At Hutchmoot this year, I had one of those rare experiences of being able, for a moment, to see clearly. It was a gift I wasn’t even looking for (God has a habit of giving those!). I’ve decided to follow John Barber’s lead in resurrecting the old blog so that I can share it with you.
It started with fear. I have attended Hutchmoot for three years now. Last year, in 2011, I had a difficult time. There were good and beautiful things there, of course, but I struggled with feeling self-conscious and afraid most of the time, worried about being liked and accepted. I felt unsettled and anxious. I really wanted it to be the almost euphoric experience that the first year had been, but it wasn’t.
So this year, a few weeks before Hutchmoot, I started considering how I might approach it differently. I came up with a decent plan for avoiding the fear and self-consciousness, and actually felt pretty hopeful about it. But a few days before we actually got in the car to head to Nashville, two things happened that I didn’t expect: Jason Gray wrote his post about the Monster in the Mirror, and I got into a fight with my sister.
It actually wasn’t a fight, but I’m not sure how else to succinctly describe it. It was just a moment in which I accidentally let her see just a corner of some bitterness I had been feeling toward her. I’m usually very good at controlling what I say, so I can hold all kinds of irritation and condescension inside without anyone ever knowing. Kind of like what Jason said in his post about the monster, I can believe that because I’m not expressing any of that, I don’t actually have a problem with it. But when I accidentally mentioned it to my sister, a crack split open in the wall and spread some light on what I had been keeping in the dark. I realized that I had been in the habit of criticizing and comparing myself to her, of indulging in making myself feel better because I don’t struggle in precisely the same ways that she does. I read Jason’s post around the same time and the crack opened even wider. I realized in a rush that I was practicing this habit all across the board, in almost all of my relationships. No, I rarely said anything rude or pretentious, but in most of my relationships, I found pleasure and satisfaction in considering the ways in which I was smarter, steadier, nicer, or more humble (yeah.). I looked into that mirror that Jason pointed me to and saw a monster staring back at me. Fortunately, it was the kind of monster that only needs a little light to be scared away. I found that simply seeing myself in this way was enough to begin to start living differently.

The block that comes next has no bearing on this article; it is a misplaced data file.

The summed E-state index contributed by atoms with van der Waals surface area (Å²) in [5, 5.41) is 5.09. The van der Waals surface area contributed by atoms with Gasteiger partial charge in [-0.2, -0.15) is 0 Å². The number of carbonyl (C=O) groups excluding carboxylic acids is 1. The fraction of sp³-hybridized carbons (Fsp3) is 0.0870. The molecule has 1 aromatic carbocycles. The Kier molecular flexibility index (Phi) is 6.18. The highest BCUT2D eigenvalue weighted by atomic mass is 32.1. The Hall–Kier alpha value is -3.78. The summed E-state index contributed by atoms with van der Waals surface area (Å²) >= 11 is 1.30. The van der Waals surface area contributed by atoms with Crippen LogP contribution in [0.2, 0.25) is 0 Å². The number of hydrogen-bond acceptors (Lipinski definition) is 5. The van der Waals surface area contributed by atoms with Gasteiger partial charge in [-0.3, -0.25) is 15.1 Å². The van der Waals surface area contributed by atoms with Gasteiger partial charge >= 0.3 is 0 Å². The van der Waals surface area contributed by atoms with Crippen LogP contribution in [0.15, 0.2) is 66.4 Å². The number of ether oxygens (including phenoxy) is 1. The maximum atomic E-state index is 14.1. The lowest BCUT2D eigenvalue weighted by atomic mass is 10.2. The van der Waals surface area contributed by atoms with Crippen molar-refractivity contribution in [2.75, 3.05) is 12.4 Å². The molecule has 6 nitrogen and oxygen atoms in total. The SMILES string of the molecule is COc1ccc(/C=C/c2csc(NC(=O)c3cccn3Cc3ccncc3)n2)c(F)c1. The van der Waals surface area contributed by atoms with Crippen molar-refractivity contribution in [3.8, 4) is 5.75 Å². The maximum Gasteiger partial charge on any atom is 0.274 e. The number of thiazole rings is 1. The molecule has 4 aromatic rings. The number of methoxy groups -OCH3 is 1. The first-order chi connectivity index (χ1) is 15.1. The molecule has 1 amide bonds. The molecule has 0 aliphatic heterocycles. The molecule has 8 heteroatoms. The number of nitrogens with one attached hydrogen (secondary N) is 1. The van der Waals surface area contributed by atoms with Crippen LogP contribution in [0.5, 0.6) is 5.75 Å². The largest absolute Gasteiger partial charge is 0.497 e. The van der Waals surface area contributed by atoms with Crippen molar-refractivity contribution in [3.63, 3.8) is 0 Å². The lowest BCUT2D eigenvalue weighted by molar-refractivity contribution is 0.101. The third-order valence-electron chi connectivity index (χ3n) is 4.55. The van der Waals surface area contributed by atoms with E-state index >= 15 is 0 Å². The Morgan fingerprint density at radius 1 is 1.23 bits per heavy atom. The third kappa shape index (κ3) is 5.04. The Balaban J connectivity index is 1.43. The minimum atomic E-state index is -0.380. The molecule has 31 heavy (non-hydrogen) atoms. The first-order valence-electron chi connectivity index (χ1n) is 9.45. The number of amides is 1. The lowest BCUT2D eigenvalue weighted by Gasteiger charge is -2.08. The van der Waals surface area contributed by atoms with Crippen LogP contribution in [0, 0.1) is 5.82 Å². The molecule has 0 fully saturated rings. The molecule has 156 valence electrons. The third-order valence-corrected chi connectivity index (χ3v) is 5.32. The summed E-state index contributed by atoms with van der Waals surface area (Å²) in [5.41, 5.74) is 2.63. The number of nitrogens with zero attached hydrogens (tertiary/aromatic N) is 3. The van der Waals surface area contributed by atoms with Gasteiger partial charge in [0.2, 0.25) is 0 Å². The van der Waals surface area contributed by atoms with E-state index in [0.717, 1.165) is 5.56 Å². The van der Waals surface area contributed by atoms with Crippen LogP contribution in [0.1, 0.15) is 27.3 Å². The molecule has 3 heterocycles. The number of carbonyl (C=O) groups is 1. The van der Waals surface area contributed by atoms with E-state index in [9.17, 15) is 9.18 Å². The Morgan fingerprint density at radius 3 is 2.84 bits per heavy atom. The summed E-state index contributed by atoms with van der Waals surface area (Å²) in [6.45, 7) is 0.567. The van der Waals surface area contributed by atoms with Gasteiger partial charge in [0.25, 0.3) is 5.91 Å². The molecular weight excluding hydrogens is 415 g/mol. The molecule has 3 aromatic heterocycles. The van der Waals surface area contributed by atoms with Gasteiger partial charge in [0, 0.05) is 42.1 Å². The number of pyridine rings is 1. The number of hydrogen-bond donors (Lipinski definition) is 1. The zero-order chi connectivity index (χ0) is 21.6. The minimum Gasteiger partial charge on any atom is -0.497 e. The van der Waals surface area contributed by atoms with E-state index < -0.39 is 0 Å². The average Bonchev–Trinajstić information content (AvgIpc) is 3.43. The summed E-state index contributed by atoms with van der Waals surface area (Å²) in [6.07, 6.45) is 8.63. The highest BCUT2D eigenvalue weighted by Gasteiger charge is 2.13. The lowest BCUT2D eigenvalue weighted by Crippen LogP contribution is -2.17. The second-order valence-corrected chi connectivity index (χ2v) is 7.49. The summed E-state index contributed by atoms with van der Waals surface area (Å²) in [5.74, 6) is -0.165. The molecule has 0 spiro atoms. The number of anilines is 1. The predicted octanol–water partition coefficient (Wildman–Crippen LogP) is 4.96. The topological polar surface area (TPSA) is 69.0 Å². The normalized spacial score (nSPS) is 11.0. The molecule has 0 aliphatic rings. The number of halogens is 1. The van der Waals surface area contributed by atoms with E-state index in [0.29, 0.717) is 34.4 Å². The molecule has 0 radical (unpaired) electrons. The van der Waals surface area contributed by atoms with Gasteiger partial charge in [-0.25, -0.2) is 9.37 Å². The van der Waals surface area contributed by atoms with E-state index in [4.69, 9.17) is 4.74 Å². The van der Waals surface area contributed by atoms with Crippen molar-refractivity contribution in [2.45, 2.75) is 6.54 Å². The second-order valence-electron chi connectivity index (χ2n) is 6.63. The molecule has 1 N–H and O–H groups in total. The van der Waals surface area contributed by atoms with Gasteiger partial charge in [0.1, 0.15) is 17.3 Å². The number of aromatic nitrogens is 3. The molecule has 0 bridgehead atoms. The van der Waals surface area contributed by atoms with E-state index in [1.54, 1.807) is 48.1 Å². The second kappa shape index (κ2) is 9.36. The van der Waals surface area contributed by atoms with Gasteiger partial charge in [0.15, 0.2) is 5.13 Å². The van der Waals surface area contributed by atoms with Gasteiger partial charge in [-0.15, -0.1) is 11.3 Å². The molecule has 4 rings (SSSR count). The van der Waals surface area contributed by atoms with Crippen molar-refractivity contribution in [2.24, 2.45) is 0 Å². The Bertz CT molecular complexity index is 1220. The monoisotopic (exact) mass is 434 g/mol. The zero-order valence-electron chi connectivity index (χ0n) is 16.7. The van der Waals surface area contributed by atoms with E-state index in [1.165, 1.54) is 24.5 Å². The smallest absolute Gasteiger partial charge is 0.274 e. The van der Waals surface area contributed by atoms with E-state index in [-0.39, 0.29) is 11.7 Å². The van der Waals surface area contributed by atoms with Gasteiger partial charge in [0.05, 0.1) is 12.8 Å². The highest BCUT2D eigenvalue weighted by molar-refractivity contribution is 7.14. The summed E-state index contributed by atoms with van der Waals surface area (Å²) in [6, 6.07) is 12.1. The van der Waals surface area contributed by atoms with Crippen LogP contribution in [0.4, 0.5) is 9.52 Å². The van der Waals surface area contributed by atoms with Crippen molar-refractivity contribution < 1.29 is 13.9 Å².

So I brought the mirror to Hutchmoot and carried it around with me, trying to stay on the lookout for the monster of my own arrogance. I quickly realized that this, and not the elimination of an unpleasant feeling like fear, was precisely what I had needed in the first place to fully enjoy, appreciate, and participate in Hutchmoot. I felt able to engage in new and old relationships with much more authenticity than I had the previous year. I felt able to listen, and to mean it.
This was the gift I wasn’t looking for—I had just wanted to not feel afraid and self-conscious. Instead, God went to work on my arrogance, and it gave me freedom that no amount of courage or confidence could have.
When I feel afraid, or ashamed, or anxious, my prayers tend to be focused on the hope that God might make me feel better. God, give me comfort. God, help me to not be afraid. God, remove my guilt. Surely God is the God of all comfort. Surely he puts people and situations in our lives that are balm to stinging wounds, and we should be glad and grateful when relief like that is given. But it may be even truer to say that God is the God of redemption and renewal, of healing and wholeness. What I most want may be to just feel better. But God wants me to be better. He wants to gather me up, along with all of creation, in his work of making all things new through the death and resurrection of Jesus Christ. May he give me the grace to want that, too.